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2 investigations into Thomas Jefferson High School over national merit award delay

"If the law was broken, my office will both protect and vindicate the civil rights of TJ students and their family," Virginia Attorney General Jason Miyares said.

ALEXANDRIA, Va. — Virginia's Attorney General Jason Miyares announced Wednesday his office is launching two civil investigations into the prestigious Thomas Jefferson High School for Science and Technology after allegations of National Merit Awards being withheld from students.

The news comes after Virginia Gov. Youngkin sent out a letter to the state's attorney general expressing his concerns about the news reported, saying he believes parents, along with students, deserve transparency when it comes to student achievements. 

On the same day, Tuesday, Jan. 3, a group of parents held a rally to demand the termination of Principal Ann Bonitatibus and Director of Services Brandon Kosatka. They accused the school administrators of deliberately withholding commendations from the National Merit School Corporation before college application deadlines.

In a press conference Wednesday, Miyares said he is the first child of an immigrant to be elected as Attorney General of Virginia. He said he resonated with families who came into the country seeking hope and opportunity, and that he was "heartbroken" when there was a delay in informing students in the fall that they qualified for national merit scholarship award. Parents argue the recognition could have helped students who already applied for college and open up limited scholarship opportunities. 

Parents allege administrators withheld sending the certificate to prevent hurting other students' feelings. 

"To the extent that withholding of any of these awards at Thomas Jefferson High School was based on race, national origin, or any other protected status under the Virginia Human Rights Act, that is unlawful," Miyares said. "That is why I am announcing today that my officer of civil rights is opening an investigation into this very issue."

Miyares noted if any law was broken that his office will "both protect and vindicate the civil rights of Thomas Jefferson students and their families."

Fairfax County Public Schools maintained this was a "unique situation due to human error." When the error was recognized, FCPS says school staff reached out to colleges to update records where commended scholars had applied. There is no specific evidence released that school officials intentionally kept this from students.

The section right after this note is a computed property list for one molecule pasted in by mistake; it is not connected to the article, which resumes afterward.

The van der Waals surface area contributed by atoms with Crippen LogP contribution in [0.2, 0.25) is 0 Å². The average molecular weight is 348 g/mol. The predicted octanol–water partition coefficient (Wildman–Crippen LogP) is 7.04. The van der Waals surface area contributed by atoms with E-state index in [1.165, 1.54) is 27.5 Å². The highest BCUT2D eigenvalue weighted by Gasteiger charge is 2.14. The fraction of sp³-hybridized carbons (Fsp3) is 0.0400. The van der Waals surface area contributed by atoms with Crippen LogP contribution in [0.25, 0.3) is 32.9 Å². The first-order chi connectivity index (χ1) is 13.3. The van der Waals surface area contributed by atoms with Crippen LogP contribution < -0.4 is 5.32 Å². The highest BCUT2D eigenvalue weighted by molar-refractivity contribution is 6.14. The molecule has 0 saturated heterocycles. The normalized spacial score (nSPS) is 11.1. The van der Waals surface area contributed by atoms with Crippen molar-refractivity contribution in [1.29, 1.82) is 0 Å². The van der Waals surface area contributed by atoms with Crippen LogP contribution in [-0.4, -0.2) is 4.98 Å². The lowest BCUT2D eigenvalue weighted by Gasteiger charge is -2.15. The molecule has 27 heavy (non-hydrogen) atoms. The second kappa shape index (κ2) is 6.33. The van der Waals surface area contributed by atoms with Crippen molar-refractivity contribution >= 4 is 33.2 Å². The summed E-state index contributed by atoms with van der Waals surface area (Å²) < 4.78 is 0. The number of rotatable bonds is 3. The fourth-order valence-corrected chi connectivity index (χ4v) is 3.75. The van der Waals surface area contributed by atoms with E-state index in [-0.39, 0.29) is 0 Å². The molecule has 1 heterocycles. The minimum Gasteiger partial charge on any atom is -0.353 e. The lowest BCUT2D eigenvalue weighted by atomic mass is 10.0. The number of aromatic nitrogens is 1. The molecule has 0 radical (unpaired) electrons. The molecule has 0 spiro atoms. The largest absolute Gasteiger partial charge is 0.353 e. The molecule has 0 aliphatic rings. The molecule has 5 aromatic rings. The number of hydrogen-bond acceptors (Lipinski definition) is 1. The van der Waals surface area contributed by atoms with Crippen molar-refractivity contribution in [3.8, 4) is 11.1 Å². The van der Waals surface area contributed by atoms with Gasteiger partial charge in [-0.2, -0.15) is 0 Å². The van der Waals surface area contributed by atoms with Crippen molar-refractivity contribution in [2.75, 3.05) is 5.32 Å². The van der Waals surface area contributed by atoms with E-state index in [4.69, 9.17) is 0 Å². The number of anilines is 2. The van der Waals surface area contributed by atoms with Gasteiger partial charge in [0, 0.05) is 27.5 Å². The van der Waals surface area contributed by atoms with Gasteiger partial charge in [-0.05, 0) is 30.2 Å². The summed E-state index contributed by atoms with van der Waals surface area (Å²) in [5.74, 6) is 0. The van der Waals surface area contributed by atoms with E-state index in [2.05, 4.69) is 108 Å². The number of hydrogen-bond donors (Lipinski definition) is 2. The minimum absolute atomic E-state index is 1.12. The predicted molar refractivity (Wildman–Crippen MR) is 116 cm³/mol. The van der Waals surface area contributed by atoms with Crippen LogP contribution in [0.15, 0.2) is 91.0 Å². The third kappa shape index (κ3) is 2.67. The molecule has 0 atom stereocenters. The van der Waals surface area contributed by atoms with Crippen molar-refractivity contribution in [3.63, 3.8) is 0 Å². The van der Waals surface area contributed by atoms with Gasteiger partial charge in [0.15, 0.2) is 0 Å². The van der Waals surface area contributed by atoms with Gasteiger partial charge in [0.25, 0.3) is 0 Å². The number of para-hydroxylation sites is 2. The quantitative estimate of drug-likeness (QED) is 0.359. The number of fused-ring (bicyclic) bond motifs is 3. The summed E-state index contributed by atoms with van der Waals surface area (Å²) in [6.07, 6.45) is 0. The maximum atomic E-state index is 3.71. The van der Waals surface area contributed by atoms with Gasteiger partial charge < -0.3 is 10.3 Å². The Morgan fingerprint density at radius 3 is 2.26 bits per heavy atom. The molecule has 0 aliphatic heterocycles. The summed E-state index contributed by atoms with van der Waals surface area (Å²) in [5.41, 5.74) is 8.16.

Superintendent Dr. Michelle Reid announced a third party is conducting its own investigation. The district has since notified families and alerted colleges where the students applied about their commendations. 

"The investigation will continue to examine our records in further detail and we will share key findings with our community," FCPS said in a statement before the press conference announcement. "In addition, Fairfax County Public Schools (FCPS) Superintendent Dr. Michelle Reid is meeting with families this evening to listen to their concerns. Should the Virginia Attorney General’s office initiate an investigation, FCPS stands ready to work with our partners at the state level."

Among the parents who supported the decision was Shawnna Yashar, whose son received the recognition. 

"I do feel like it was something more than a simple mistake," Yashar said. "I feel like there was something more to it than that."

Miyares also announced a second investigation in the controversial decision to change the admission policy at Thomas Jefferson High School to improve equity and increase diversity. 

The school board overhauled the process in late 2020 to get rid of the standardized admissions test and application fee. Board members also approved raising the minimum GPA, expanding the freshman class from 480 to 550 and allocated them for the top 1.5% of applications from every middle school.

Opponents argued the change, which took effect in 2021, unfairly targeted Asian American students who have largely made up the school’s demographic by focusing on racial balance instead of merit.

FCPS said the admission process for the Class of 2025 saw more applications and students accepted from all middle schools and historically underrepresented schools. The makeup of the student demographic also changed with an increase in Black, Hispanic and white students. Asian students saw a decline per FCPS data.

  • Black students increased from 1.23% (2020-21) to 7.09%  
  • Hispanic students increased from 3.29% (2020-21) to 11.27%  
  • White students increased from 17.70% (2020-21) to 22.36%  
  • Asian students continue to constitute a majority of the class at 54.36%, a decrease from 73.05% (2020-21) 

In court, the school board insisted the decision is "race-neutral."

"I do understand we need to increase more people more students from different backgrounds, but we got to do it the right way," a TJ High School parent said.

In September, a U.S. appeals court heard oral arguments in the school board's appeal after a judge ruled the policy was discriminatory. 

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